Recently it was shown that the hematophagous salivary gland protein agaphelin exhibits multiple antithrombotic effects without promoting the risk of bleeding. Agaphelin inhibits neutrophil elastase and thereby reduces cathepsin G-induced platelet aggregation. However, it is still unclear, whether pharmacological treatment with agaphelin in brain ischemia is protective and, regarding its bleeding risk, safe. To elucidate this issue, male C57BL/6 mice were subjected to 60 min of transient middle cerebral artery occlusion (tMCAO) and treated with 0.25 mg/kg agaphelin intravenously immediately after tMCAO. On day 1 and 7, infarct volume and functional neurological outcome were assessed by behavioural tests, histochemistry and magnetic resonance imaging. Thrombus formation, intracerebral bleeding risk, blood-brain barrier damage and the local inflammatory response were determined on day 1. This study shows for the first time a protective effect of agaphelin characterized by smaller infarct volume, reduced neurological deficits and reduced animal mortality. This protective effect was associated with reduced local thrombus formation, increased blood-brain barrier integrity and reduced brain inflammatory response. It is essential to mention that the protective effect of agaphelin was not linked to an increased risk of intracerebral bleeding. The promotion of brain tissue survival and inhibition of thromboinflammation identifies agaphelin as a promising treatment option in ischemic stroke, which considering the lack of bleeding risk should potentially be safe.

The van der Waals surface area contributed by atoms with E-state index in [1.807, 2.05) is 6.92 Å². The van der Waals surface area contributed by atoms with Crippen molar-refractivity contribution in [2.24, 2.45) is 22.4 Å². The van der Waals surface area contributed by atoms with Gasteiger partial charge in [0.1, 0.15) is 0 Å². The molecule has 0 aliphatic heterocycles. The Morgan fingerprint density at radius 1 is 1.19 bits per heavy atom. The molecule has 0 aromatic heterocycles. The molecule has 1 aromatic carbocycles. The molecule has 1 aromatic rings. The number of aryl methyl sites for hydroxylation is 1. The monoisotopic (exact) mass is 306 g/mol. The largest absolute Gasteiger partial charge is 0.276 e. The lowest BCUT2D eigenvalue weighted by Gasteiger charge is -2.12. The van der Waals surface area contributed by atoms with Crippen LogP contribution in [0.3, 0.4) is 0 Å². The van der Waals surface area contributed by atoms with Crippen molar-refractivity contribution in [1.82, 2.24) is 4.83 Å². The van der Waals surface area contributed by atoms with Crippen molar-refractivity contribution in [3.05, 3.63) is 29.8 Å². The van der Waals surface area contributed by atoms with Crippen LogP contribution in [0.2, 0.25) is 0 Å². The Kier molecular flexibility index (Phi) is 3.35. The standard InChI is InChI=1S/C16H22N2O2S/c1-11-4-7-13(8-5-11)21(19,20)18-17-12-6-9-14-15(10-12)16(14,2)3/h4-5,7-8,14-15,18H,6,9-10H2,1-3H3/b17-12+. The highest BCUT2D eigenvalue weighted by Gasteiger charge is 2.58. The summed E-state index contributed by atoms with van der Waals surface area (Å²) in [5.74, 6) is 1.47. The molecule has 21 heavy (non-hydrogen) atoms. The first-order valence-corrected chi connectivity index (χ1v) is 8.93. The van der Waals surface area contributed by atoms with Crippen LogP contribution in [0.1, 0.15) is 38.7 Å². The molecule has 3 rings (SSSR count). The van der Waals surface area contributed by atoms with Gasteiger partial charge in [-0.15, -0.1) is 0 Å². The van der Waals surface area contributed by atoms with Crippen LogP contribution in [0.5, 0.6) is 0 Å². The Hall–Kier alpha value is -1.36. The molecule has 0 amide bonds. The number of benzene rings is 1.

- Bleeding complication
- Experimental stroke
- Neutrophil elastase inhibitor
ASJC Scopus subject areas
- Endocrine and Autonomic Systems
- Behavioral Neuroscience